4. Over objection, a "book-in" photograph of appellant taken in conjunction with his arrest for the prior offense was admitted into evidence as probative of his identity as the perpetrator of that prior offense. Appellant urges that the photograph was inadmissible because his identity as the perpetrator of the prior offense had already been proven.
" 'Photographs which are material and relevant to any issue are admissible even though they may be duplicative and inflame the jury.' [Cit.]" (Emphasis supplied.) Harris v. State, 260 Ga. 860, 864 (5) (401 SE2d 263) (1991). The photograph of appellant was relevant and admissible to prove his identity as the perpetrator of the prior offense. Compare Roundtree v. State, 181 Ga. App. 594 (353 SE2d 88) (1987).
5. Appellant enumerates as error the trial court's refusal to give a requested charge on the law of circumstantial evidence.
"[W]here the [S]tate's case depends, in whole or in part, on circumstantial evidence, a charge on the law of circumstantial evidence must be given on request." Robinson v. State, 261 Ga. 698, 699 (410 SE2d 116) (1991). The only evidence which was arguably circumstantial is that regarding appellant's commission of the prior offense. This was certainly direct evidence of appellant's perpetration of the prior offense, but appellant urges that it was only circumstantial evidence of his intent to commit the instant crime of child molestation. However, even assuming that to be true, the "prior offense" evidence was merely cumulative. The direct evidence, standing alone, was sufficient to prove appellant's commission of a prohibited act with the requisite intent. See Grant v. State, supra. Moreover, the direct evidence of appellant's guilt was overwhelming. Compare Robinson v. State, supra. "[N]o new trial is required for failure to charge [on circumstantial evidence] where the case is not close or doubtful and the charge on reasonable doubt is full and fair. [There is] yet another reason for not reversing this case for failure to charge the law [of circumstantial evidence]. That is, no other reasonable hypothesis save that of the guilt of the accused has been suggested. Should the case be retried so a jury can hear those words when no other reasonable hypothesis has been offered? Our answer is in the negative." Germany v. State, 235 Ga. 836, 843-844 (2) (221 SE2d 817) (1976). See also Playmate Cinema v. State, 154 Ga. App. 871, 872 (2) (269 SE2d 883) (1980). "In view of the overwhelming [direct] evidence of the appellant's guilt . . ., we find it 'highly probable that [any] error did not contribute to the judgment.' [Cit.]" Howard v. State, 202 Ga. App. 574, 576 (415 SE2d 45) (1992).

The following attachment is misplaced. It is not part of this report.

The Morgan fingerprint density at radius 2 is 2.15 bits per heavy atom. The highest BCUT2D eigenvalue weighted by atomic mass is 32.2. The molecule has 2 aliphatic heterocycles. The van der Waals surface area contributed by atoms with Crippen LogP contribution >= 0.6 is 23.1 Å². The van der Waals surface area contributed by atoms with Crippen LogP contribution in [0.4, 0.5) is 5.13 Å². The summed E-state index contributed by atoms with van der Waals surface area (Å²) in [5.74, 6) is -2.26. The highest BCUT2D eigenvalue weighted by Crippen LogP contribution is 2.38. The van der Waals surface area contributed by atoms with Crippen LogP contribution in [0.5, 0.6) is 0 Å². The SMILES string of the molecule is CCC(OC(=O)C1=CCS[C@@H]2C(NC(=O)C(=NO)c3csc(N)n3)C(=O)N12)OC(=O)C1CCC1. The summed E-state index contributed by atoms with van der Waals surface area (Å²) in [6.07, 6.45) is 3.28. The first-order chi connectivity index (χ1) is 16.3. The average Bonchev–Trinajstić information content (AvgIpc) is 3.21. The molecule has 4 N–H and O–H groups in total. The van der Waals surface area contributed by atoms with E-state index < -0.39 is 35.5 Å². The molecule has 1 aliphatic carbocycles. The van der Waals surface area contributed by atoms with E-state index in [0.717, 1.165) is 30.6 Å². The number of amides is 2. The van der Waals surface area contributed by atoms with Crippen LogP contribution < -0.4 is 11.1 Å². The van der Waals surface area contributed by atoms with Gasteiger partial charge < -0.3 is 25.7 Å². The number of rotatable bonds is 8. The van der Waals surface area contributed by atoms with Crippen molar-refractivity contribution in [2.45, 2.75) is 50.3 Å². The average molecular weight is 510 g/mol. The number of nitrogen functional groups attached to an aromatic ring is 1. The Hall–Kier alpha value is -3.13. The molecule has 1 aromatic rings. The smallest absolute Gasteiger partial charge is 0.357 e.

6. Appellant requested charges on simple assault, simple battery and sexual battery as lesser included offenses. The trial court's refusal to give these charges is enumerated as error.
Assuming, without deciding, that it is ever possible for simple assault, simple battery or sexual battery to be a lesser included offense of child molestation, it was not error to refuse to give appellant's requests to charge in the instant case. The undisputed evidence of record shows that appellant committed the crime of child molestation by fondling the victim with the requisite intent. Brooks v. State, 197 Ga. App. 194, 195 (2) (397 SE2d 622) (1990).
David McDade, District Attorney, Lois W. Gerstenberger, Assistant District Attorney, for appellee.
Alden W. Snead, for appellant.
DECIDED FEBRUARY 19, 1993 -- RECONSIDERATION DENIED MARCH 3, 1993 -- CERT. APPLIED FOR.
Saturday May 23 06:48 EDT